—Titled “The Art of Midlife Gardening,” this essay was originally published in Victoria magazine.
Last spring, members of our local Master Gardener Society invited me to speak at one of their meetings. I was honored, at first, but as soon as the date of the talk rolled around, I started getting nervous.
And with good reason.
Master Gardeners aren’t just fooling around with bulbs and blossoms. These folks earn a minimum of 40 hours of instruction in horticulture science. Meeting for at least 11 weeks, they take classes in caring for indoor and outdoor plants, establishing lawns, growing vegetables and fruit trees, designing gardens, and more. I bow to their expertise.
Barely getting my hands dirty, I’ve written a few magazine pieces and newspaper columns on my romance with plants and flowers. I’ve shared back-yard memories of sweet peas and apple trees and my grandfather’s fern garden. But set me loose with a shovel, and I’m just an eager amateur who has murdered rose bushes and planted azaleas in the wrong spot.
Regardless, the kindly president of our Master Gardener Society assured me that his group of green thumbs would be open to anything I had to say about writing and gardening. They would humor me — and even offer some tips on deadheading my tulips. As I prepared for the talk, it occurred to me that gardens have taught me many valuable lessons. At this stage of my life, especially, gardening is rich with metaphor.
Five years ago, when my husband and I turned 50, our only child left home for college. That same year, we lost several old maple trees to disease. The removal of those trees wreaked havoc on our back yard: The lawn was totally destroyed and the surrounding beds were trampled. Not a single root or shoot was left of the delicate woodland shade perennials — trillium, Solomon’s seal, and bleeding heart — that I’d collected over the years.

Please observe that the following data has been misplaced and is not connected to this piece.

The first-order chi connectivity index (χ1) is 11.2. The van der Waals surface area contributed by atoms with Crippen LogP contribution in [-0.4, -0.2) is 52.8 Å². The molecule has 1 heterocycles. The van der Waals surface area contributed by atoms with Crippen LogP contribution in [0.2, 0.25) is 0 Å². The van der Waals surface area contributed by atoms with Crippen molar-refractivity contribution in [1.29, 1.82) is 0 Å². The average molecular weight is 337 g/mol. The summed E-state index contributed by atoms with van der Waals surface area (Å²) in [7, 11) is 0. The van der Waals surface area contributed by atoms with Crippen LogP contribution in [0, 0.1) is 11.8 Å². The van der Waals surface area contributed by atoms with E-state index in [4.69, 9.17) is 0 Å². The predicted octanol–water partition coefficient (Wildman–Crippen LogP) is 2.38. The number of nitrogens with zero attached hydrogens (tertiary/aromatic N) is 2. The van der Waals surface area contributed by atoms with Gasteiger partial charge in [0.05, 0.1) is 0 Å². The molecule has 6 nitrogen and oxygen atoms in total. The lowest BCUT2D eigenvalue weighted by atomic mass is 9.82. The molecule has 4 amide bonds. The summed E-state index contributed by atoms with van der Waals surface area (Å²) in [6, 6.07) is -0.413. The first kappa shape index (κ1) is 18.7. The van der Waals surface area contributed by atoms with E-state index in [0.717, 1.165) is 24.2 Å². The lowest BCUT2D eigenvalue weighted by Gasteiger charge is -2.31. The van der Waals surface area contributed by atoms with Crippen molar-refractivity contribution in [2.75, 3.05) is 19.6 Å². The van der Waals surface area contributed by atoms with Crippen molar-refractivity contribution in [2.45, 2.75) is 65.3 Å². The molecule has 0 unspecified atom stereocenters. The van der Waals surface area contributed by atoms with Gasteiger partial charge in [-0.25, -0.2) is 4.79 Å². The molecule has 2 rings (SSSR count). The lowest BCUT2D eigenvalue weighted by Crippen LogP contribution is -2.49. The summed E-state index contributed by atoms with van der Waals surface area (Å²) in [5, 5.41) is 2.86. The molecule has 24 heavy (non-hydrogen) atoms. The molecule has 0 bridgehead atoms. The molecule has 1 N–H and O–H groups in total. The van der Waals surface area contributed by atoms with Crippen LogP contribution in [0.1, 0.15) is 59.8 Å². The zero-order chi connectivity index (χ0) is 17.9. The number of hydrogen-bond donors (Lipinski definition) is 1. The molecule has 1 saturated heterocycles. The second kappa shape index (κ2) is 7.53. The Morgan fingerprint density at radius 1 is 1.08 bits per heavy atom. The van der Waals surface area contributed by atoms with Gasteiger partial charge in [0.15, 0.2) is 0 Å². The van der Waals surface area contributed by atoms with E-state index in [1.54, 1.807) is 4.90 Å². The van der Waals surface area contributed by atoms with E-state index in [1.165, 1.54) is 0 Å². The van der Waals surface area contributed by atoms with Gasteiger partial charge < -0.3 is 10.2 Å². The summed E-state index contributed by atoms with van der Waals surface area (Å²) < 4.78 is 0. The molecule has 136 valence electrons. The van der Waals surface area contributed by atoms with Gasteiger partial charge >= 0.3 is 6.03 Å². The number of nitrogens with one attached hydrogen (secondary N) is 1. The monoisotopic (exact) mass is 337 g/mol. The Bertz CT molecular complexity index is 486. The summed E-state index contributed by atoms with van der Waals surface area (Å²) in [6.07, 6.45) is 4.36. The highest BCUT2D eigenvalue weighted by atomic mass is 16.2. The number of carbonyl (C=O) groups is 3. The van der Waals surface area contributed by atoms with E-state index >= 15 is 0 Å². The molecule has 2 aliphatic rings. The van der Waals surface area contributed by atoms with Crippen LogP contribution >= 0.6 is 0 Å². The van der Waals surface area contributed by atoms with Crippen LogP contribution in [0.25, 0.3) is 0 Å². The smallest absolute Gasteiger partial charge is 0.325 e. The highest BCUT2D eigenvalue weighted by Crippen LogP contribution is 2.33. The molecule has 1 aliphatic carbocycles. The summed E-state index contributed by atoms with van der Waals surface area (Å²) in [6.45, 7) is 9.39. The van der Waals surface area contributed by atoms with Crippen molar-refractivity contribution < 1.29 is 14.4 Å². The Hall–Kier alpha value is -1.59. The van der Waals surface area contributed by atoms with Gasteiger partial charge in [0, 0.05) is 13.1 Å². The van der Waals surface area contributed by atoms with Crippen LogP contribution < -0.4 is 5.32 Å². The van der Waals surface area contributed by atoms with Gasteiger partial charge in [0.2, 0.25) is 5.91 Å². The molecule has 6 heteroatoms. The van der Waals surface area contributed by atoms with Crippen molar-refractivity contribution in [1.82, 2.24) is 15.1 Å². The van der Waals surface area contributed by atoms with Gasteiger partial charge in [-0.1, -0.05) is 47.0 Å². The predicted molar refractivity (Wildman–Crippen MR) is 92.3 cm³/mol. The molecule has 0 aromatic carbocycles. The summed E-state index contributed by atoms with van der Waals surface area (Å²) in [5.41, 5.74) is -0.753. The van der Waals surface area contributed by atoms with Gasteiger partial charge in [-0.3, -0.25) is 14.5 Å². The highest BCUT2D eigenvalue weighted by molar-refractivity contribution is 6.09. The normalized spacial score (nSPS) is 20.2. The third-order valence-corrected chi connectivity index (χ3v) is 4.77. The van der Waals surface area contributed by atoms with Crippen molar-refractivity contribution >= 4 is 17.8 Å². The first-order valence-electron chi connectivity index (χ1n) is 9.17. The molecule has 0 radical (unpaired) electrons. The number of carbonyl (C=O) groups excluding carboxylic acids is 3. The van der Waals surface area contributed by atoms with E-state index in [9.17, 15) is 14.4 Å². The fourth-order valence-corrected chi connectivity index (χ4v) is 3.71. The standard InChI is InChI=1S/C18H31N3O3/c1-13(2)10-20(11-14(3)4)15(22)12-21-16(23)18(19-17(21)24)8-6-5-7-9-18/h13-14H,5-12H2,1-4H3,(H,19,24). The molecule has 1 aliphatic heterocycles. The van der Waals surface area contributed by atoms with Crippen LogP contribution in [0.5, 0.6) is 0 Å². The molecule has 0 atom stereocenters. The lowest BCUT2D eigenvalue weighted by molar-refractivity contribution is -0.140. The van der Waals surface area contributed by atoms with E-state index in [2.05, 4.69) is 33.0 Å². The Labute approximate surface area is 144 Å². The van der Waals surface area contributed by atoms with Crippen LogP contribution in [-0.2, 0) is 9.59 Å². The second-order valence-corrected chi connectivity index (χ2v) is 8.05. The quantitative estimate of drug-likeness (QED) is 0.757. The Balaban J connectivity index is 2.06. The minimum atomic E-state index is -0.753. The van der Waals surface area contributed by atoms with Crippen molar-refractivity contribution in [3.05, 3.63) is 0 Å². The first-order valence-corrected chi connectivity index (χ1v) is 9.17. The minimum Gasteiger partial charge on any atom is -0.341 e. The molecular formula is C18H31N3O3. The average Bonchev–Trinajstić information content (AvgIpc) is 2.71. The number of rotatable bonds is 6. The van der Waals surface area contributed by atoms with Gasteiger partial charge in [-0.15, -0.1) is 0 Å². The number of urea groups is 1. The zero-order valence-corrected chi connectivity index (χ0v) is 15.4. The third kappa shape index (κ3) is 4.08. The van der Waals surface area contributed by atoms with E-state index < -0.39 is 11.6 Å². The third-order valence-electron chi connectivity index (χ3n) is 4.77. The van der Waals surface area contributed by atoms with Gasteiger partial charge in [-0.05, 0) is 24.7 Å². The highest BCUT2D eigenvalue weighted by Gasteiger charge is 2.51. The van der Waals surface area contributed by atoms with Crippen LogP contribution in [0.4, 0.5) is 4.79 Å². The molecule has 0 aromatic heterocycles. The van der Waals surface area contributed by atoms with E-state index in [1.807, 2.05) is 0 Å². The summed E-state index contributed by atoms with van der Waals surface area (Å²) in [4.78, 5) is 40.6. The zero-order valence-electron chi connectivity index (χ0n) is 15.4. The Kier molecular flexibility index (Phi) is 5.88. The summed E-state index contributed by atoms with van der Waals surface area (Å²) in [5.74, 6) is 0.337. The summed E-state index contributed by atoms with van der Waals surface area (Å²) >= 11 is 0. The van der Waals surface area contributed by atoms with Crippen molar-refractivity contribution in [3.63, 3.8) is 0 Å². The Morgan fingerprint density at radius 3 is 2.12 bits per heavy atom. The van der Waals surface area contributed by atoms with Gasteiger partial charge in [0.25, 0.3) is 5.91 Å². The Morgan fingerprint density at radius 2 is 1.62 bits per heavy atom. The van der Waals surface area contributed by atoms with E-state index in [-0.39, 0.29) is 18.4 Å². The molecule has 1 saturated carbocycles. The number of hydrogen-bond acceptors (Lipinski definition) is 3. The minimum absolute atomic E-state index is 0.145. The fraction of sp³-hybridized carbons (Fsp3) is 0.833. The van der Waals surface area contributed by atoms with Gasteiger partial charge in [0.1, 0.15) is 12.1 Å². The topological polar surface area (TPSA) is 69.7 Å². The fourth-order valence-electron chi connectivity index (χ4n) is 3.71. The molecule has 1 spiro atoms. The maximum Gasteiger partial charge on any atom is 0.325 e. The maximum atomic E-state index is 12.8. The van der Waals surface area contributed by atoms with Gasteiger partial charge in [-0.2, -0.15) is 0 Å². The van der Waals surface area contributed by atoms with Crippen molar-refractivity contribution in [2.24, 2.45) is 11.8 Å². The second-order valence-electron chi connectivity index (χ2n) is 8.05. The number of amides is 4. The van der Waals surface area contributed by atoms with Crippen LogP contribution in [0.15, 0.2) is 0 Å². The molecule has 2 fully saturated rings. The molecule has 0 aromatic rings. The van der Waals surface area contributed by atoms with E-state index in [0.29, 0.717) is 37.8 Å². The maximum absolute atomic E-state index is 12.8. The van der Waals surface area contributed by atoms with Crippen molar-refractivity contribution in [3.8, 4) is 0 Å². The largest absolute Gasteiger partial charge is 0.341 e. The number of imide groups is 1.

As every gardener knows, the natural world serves to remind us that change and upheaval are part of the master plan. Likewise, our bulldozed back yard reflected my emotional state as I adjusted to the changes in my newly emptied nest. For a while, I felt uprooted in my own household. Yet it also occurred to me that when a new space opens up — by choice or by accident — you have an opportunity to try something else; something you couldn’t do before.
A Japanese garden had been at the top of my wish list for several years, but until all those dead trees were removed, I never had the right spot for my dream garden. And so, with the help of a landscaping team, I created a path and some raised beds for my meditation garden, which now includes a small wooden bridge and a dry river of beach stones my husband and I collected from Lake Michigan. Today, the garden is an outdoor sanctuary, a peaceful escape from my writing deadlines and the clutter inside our home. It’s also living proof that middle age can be a signpost to a new life — not just the end of our greener years.
At the end of my talk, I reminded the Master Gardeners that I often struggle with acute writer’s block, or fallow time. I would guess that anyone who’s been doing the same work for so many years does too. Fallow time is the desert where ideas shrivel and evaporate, if they sprout at all. Fallow time is the waiting season, the creative slump, when blue moods hover like pending thunderstorms. During fallow time, we can turn to the garden for another lesson.
Michigan winters are incredibly long and dull. For those of us who battle the blues, its easy to believe that spring might forget us on its way north. But just when things can’t get any gloomier, usually in early April, along comes a balmy 60-degree day — a day drenched in the scent of moist earth, tulip bulbs, and new grass waking up. Suddenly, a glimmer of hope breaks through, melting all those months of doubt and dejection. The frozen river thaws. Possibility stirs. And that is when I know it’s time to grab my tools, dig in, and begin again. — Cindy La Ferle
—Titled “The Art of Midlife Gardening,” this essay was originally published in Victoria magazine and is reprinted here with permission.
Photo by Cindy La Ferle.